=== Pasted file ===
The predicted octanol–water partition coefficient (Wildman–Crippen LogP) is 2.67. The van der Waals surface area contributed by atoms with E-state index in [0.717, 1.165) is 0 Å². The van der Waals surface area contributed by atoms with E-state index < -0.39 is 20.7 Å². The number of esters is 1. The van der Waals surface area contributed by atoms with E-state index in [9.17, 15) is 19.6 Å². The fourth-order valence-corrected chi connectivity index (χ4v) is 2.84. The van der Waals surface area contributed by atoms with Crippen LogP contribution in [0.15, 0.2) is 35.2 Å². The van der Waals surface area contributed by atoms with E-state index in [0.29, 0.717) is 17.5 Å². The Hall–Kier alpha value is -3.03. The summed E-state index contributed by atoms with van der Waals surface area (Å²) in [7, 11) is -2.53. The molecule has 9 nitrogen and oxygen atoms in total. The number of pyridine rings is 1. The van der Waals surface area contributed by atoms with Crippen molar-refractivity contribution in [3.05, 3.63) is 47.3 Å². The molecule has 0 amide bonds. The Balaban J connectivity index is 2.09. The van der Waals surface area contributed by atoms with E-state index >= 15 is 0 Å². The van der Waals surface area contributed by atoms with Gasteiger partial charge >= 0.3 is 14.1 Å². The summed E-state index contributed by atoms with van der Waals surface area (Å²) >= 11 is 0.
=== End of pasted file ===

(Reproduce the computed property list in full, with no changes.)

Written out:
The predicted octanol–water partition coefficient (Wildman–Crippen LogP) is 2.67. The van der Waals surface area contributed by atoms with E-state index in [0.717, 1.165) is 0 Å². The van der Waals surface area contributed by atoms with E-state index < -0.39 is 20.7 Å². The number of esters is 1. The van der Waals surface area contributed by atoms with E-state index in [9.17, 15) is 19.6 Å². The fourth-order valence-corrected chi connectivity index (χ4v) is 2.84. The van der Waals surface area contributed by atoms with Crippen LogP contribution in [0.15, 0.2) is 35.2 Å². The van der Waals surface area contributed by atoms with E-state index in [0.29, 0.717) is 17.5 Å². The Hall–Kier alpha value is -3.03. The summed E-state index contributed by atoms with van der Waals surface area (Å²) in [7, 11) is -2.53. The molecule has 9 nitrogen and oxygen atoms in total. The number of pyridine rings is 1. The van der Waals surface area contributed by atoms with Crippen molar-refractivity contribution in [3.05, 3.63) is 47.3 Å². The molecule has 0 amide bonds. The Balaban J connectivity index is 2.09. The van der Waals surface area contributed by atoms with E-state index >= 15 is 0 Å². The van der Waals surface area contributed by atoms with Gasteiger partial charge >= 0.3 is 14.1 Å². The summed E-state index contributed by atoms with van der Waals surface area (Å²) >= 11 is 0.